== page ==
A near miss taxiway overflight of an Air Canada A320 plane last year could have been the “worst aviation accident in history,”, according to NTSB report.
“Over 1,000 people were at imminent risk of serious injury or death,” NTSB board member, Earl Weener, said
On July 7, 2017, about 23:56 LT, Air Canada flight 759, an Airbus A320-211, Reg.C-FKCK, with 135 passengers and 5 crew members, was cleared to land on runway 28R at San Francisco International Airport (SFO), San Francisco, California, but instead lined up with parallel taxiway C.1
Four airplanes (a Boeing 787, an Airbus A340, another Boeing 787, and a Boeing 737) were on taxiway C awaiting clearance to take off from runway 28R.
The incident airplane descended to an altitude of 100 ft above ground level and overflew the first airplane on the taxiway. The flight crew initiated a go-around, and the airplane reached a minimum altitude of about 60 ft and overflew the second airplane on the taxiway before starting to climb.
According NTSB, The captain stated that, as the airplane approached the airport, he thought that he saw runway lights for runway 28L and thus believed that runway 28R was runway 28L and that taxiway C was runway 28R. At that time, the first officer was focusing inside the cockpit because he was programming the missed approach altitude and heading (in case a missed approach was necessary) and was setting (per the captain’s instruction) the runway heading, which reduced his opportunity to effectively monitor the approach. The captain asked the first officer to contact the controller to confirm that the runway was clear, at which time the first officer looked up. By that point, the airplane was lined up with taxiway C, but the first officer presumed that the airplane was aligned with runway 28R due, in part, to his expectation that the captain would align the airplane with the intended landing runway.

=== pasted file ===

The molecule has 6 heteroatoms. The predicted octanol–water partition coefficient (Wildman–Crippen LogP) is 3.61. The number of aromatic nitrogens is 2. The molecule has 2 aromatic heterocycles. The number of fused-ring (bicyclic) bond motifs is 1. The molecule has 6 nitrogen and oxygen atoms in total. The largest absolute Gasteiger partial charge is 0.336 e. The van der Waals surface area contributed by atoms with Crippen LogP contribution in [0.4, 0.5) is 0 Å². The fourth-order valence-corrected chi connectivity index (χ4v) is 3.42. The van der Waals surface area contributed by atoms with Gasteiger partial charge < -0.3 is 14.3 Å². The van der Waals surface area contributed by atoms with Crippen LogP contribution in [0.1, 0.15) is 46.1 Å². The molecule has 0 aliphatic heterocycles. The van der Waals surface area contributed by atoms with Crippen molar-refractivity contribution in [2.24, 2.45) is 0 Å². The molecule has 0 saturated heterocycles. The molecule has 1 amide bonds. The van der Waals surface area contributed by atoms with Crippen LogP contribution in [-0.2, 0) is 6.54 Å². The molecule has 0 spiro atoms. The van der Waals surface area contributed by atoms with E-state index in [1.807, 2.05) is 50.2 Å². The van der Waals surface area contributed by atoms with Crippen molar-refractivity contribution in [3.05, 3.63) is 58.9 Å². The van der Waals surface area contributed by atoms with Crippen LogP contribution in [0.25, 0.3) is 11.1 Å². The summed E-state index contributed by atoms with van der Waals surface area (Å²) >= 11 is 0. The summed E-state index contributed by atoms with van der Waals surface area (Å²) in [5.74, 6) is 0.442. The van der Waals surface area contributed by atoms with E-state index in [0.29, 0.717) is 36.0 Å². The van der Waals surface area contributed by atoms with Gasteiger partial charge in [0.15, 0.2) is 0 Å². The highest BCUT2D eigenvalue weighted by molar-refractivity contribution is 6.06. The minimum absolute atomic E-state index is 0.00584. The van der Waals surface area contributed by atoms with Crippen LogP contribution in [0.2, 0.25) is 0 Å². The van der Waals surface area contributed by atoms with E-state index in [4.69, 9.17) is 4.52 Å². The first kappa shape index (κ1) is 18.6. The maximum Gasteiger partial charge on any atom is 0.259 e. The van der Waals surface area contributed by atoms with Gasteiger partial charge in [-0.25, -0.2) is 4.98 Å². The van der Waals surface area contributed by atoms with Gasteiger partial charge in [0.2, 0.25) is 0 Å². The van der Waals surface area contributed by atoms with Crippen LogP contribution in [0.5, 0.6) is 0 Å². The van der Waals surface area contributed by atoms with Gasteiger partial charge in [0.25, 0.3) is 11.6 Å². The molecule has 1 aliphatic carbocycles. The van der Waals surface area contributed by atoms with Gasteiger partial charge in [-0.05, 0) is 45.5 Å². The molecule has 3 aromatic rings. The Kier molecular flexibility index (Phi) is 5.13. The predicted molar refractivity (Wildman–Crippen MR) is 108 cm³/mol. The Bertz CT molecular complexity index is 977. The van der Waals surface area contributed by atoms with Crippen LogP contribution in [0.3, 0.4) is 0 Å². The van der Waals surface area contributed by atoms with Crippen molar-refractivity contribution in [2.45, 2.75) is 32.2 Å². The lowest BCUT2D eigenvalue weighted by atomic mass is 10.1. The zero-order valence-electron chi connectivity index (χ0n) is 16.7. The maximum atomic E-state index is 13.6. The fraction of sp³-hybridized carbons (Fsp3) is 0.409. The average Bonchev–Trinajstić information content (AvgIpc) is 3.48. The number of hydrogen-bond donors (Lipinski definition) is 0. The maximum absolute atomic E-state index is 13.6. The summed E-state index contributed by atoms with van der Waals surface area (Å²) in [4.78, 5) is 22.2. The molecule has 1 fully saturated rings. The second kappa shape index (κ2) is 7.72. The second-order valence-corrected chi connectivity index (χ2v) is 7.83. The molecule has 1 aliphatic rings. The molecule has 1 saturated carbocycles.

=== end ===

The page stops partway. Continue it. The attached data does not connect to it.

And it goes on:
According to the captain, the first officer called for a go-around at the same time as the captain initiated the maneuver, thereby preventing a collision between the incident airplane and one or more airplanes on the taxiway. However, at that point, safety margins were severely reduced
1.The first officer did not comply with Air Canada’s procedures to tune the instrument landing system (ILS) frequency for the visual approach, and the captain did not comply with company procedures to verify the ILS frequency and identifier for the approach, so the crewmembers could not take advantage of the ILS’ lateral guidance capability to help ensure proper surface alignment.
2. The flight crew’s failure to manually tune the instrument landing system (ILS) frequency for the approach occurred because (1) the Flight Management System Bridge visual approach was the only approach in Air Canada’s Airbus A320 database that required manual tuning of a navigation frequency, so the manual tuning of the ILS frequency was not a usual procedure for the crew, and (2) the instruction on the approach chart to manually tune the ILS frequency was not conspicuous during the crew’s review of the chart.
3. The first officer’s focus on tasks inside the cockpit after the airplane passed the final waypoint reduced his opportunity to effectively monitor the approach and recognize that the airplane was not aligned with the intended landing runway.